Our food choices have an impact on how we feel every day. As we approach menopause foods can have an impact on the symptoms we experience. There is no specific list of foods that can be provided because each person is affected differently.
The most reliable way to determine which foods may be causing your symptoms is to do an elimination diet.
An elimination diet is when you take away foods that you may be sensitive to. Eliminating toxic foods slowly from your diet can be done anywhere from 3 weeks to 3 months. Simply remove it from your cooking routine and know that usually there is a healthy replacement. Notice if you feel less bloated, less gas, better bowel movements, or have more energy.
There are two major food groups that tend to be culprits in menopause symptoms: dairy and gluten.
When you prepare to eliminate dairy from your diet it is important to know there are some hidden sources of dairy as well. The following list includes all the things to avoid:
Milk, cream, half and half
Yogurt or kefir
Creamy salad dressings, sauces, and soups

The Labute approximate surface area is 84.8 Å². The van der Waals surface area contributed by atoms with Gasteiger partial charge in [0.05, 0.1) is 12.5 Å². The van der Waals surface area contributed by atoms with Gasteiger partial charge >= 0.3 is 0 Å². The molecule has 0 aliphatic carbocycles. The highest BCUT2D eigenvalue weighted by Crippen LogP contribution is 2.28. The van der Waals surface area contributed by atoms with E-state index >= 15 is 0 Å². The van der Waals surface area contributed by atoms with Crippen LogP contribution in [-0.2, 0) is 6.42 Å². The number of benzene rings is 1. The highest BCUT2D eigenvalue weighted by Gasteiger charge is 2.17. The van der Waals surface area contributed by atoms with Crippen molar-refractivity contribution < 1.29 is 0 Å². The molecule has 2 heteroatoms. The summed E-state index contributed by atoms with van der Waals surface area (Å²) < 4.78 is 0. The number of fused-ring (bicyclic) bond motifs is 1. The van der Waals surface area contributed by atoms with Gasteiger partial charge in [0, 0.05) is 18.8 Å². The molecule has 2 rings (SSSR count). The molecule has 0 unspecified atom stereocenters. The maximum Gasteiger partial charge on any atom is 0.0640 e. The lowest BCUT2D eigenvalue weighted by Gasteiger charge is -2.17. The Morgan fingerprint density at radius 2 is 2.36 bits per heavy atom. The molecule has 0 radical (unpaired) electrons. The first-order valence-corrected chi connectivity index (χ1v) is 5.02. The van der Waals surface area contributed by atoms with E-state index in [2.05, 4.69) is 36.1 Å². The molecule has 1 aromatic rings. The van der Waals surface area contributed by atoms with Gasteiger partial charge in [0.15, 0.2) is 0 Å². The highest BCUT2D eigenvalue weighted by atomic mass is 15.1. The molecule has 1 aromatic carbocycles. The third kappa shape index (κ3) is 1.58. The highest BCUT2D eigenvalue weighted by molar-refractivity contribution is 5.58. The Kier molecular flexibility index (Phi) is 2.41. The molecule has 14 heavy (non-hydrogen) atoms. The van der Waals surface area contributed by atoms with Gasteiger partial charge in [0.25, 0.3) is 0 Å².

Cottage cheese and cream cheese
Many baked goods like muffins, scones, and cookies
Restaurant dishes such as meatloaf, scrambled eggs, doughnuts, pancakes, and mashed potatoes.
Make sure you are reading the ingredient labels of foods. Some items that can be good replacements are coconut foods, malt vinegar, and all nut butters or milks.
Gluten is another major culprit in many menopause symptoms. When you are looking for gluten free products it is important to realize that gluten is in more items than just wheat. This list can point you to some items to start removing from your diet.
Kashi (multi-grain blend)
The items you will want to look for as replacements include rice, amaranth, quinoa, and oats to name a few.
Keeping a journal can be an important part of an elimination diet. Keep track of what you are eating and how you feel. By noting the symptoms, you have or don’t have can help you better understand how the foods are affecting you.
Upon completing an elimination diet, you can add one food item at a time back into your diet and observe whether your old toxic symptoms return. Watch for rashes, stomach pain, fatigue, painful joints, bloating or a change in bowel habits. As you are adding in foods make sure you are doing this as a 3-4 day rotational diet so you can assess what foods your body can tolerate. For example, you may have potatoes on Monday, but not again until Friday.
This may seem difficult at first but give it time. Remember that sometimes the food you crave is a food you are sensitive too. Remember a healthy lifestyle habit will change your taste buds, increase your palate sensitivity, which ultimately promotes mindful food choices and consumption. Every small step you take will lead to living your ideal life!